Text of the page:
The National Insurance Act, under which hundreds of thousands of people in Great Britain are now receiving what practically amounts to free medical service, has had one wholesome result. It has greatly diminished the sale of “patent medicines” and the prescribing of proprietaries. Under the rules adopted for the working of the act, the amount of money set aside for the payment of drugs works out at two shillings (forty-eight cents) for each insured person. To promote economy in prescribing, an arrangement has been devised by which one-fourth of this amount may be set aside to form a fund, which the doctors on the panel share, in case the twelve cents mentioned have not been required in the payment of druggists’ bills. This has been called the “Suspense Fund,” or, more popularly, the “floating sixpence.” This, and the further fact that an official record is kept of all prescriptions written for insured persons, has naturally discouraged the prescribing of expensive proprietaries in cases in which the cheaper and equally efficient official drugs answer the same purpose.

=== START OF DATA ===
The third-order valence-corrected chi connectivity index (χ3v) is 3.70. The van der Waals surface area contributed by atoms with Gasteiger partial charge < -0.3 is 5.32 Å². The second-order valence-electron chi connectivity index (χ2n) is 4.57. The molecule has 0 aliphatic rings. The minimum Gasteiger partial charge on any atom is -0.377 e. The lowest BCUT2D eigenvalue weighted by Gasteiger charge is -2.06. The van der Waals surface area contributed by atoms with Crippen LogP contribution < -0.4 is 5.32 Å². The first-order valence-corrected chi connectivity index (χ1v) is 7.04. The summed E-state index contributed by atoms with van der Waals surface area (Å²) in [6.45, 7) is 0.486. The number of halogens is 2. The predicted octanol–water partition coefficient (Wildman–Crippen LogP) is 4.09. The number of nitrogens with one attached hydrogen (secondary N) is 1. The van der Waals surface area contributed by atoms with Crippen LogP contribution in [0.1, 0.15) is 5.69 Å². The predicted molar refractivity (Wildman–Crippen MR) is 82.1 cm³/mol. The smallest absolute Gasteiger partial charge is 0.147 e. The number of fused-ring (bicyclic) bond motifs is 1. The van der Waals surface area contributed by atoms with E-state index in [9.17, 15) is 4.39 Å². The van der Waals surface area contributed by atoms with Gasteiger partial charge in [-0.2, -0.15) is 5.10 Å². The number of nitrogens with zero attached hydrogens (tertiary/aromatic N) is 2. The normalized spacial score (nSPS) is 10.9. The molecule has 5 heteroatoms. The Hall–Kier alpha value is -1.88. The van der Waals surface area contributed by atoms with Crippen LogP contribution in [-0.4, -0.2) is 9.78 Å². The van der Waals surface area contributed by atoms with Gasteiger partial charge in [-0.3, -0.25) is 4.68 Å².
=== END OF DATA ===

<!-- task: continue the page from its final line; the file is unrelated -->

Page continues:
Proprietary Prescribing in Great Britain. JAMA. 2013;310(10):1078. doi:10.1001/jama.2013.5302
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